Scientists have taken the most detailed images yet of an enzyme working its way along a strand of DNA, revealing how it reads the genetic code. The enzyme RNA polymerase III is responsible for running along the DNA and producing a read-out in the form of RNA that the cell can use to make proteins. Finding out exactly how this happens can show how healthy cells perform this essential function, as well as hinting at ways to medically intervene when cells get it wrong.
A team at the Institute of Cancer Research (ICR) in London froze yeast samples at -180 C before imaging them using a form of electron microscopy called Cryo-EM. This incredibly powerful form of microscopy can take pictures on an almost atomic scale, showing molecules that are about one 20,000th the width of a human hair. RNA polymerase III was imaged frozen in the act of transcribing DNA, with the results published in the journal Nature.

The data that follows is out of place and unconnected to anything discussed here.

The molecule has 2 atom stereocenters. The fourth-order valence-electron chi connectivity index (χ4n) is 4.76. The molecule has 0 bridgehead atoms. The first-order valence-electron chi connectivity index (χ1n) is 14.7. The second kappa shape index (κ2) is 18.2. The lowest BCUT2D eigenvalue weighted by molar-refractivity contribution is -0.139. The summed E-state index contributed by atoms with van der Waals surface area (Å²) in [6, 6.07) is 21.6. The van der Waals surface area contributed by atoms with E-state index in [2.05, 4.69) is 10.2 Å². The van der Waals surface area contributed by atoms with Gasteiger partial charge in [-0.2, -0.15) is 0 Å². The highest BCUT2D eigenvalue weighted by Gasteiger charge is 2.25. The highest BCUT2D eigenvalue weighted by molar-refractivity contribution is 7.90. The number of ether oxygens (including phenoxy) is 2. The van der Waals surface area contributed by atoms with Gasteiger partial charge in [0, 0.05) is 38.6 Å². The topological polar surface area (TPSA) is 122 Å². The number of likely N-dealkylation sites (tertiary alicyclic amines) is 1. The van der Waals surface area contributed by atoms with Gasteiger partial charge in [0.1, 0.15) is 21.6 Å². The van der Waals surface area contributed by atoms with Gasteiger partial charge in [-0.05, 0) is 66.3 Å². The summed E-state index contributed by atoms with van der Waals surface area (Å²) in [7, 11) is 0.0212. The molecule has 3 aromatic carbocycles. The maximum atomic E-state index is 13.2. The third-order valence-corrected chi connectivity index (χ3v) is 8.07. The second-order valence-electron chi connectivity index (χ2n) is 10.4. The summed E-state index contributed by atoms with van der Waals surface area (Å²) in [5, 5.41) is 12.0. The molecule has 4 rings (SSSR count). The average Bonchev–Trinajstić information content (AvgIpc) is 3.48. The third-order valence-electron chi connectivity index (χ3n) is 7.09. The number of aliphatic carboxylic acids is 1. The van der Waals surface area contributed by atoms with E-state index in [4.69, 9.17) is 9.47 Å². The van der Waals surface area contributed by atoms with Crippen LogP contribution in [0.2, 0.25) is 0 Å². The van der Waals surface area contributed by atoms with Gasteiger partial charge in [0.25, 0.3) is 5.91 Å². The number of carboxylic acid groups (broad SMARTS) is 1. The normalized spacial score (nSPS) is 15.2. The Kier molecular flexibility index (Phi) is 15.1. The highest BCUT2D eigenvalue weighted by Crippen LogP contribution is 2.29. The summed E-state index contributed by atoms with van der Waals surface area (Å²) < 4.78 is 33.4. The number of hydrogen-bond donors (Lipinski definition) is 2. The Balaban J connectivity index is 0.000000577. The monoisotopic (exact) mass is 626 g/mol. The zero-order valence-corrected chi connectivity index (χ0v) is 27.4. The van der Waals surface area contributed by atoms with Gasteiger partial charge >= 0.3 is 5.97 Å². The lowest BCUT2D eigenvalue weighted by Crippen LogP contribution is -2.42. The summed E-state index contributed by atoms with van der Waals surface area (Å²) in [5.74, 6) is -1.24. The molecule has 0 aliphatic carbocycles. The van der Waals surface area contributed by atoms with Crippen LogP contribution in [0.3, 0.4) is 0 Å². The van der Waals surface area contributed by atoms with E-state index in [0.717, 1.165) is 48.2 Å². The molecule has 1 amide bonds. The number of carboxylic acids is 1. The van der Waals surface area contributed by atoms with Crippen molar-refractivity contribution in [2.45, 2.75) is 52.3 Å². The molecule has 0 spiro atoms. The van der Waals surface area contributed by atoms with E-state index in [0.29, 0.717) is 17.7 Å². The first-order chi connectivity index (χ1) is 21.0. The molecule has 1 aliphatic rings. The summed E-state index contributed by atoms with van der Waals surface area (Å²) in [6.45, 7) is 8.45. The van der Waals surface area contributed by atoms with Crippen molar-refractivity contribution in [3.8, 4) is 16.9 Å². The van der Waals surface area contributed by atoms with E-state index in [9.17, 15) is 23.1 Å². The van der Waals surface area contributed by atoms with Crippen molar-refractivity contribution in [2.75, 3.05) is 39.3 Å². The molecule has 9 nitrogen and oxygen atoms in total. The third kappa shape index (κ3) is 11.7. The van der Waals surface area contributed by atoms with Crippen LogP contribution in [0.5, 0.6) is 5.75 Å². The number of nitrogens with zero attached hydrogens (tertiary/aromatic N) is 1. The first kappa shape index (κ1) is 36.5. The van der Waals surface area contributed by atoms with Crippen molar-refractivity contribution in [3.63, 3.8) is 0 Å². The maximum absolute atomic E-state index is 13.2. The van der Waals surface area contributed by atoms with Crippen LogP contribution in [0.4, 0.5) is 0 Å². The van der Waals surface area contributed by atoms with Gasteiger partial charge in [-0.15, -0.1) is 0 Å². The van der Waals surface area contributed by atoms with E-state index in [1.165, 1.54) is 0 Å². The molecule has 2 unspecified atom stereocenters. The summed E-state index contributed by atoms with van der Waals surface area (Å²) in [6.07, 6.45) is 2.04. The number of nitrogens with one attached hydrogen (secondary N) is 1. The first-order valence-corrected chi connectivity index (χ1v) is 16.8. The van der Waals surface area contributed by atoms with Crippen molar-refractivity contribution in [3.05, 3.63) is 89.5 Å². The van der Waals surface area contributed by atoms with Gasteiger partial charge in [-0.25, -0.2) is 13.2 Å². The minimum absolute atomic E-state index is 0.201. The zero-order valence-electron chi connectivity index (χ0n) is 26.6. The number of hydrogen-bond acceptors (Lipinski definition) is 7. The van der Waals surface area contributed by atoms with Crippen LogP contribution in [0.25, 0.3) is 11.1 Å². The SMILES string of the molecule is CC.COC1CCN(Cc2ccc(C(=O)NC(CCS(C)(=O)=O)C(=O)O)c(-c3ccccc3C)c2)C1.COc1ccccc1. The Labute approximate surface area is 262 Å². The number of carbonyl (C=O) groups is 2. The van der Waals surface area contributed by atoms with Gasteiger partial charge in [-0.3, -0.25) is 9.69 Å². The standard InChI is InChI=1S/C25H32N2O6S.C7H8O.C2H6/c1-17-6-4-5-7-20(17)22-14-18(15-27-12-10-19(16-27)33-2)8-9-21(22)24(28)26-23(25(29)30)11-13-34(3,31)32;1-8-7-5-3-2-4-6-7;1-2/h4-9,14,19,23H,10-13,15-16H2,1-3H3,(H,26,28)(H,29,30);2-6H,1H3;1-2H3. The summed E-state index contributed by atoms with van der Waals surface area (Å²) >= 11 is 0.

'You don't get the structure all at once, you just see individual strokes and it takes a while to see the big picture,' study author Dr Alessandro Vannini told the BBC. 'It was definitely a Van Gogh.'
After obtaining more than a million snapshots of the enzyme at work, the team pieced the pictures together using powerful computers to visualise the 3D complex formed by the enzyme and the DNA strand.
The results show how all the parts of the RNA polymerase III complex fit together and interact with each other and the genetic code. The samples were yeast, but the basic process is very similar across all organisms. The team also hopes that the results could be used to find new drug targets for cancer. RNA polymerase III is overactive in cancerous cells, in order to produce the large quantities of protein for rapid cell division and growth. The images identified five key stages for transcription. Each one of these stages could provide novel targets for cancer therapies, the researchers say.
'This beautiful study has unveiled a fundamental cog in the inner workings of cells, and one that is often exploited by cancers,' said Professor Paul Workman, chief executive of the ICR. 'It's a hugely important finding in cell biology, and I hope that in future it will lead to new treatments for cancer patients.'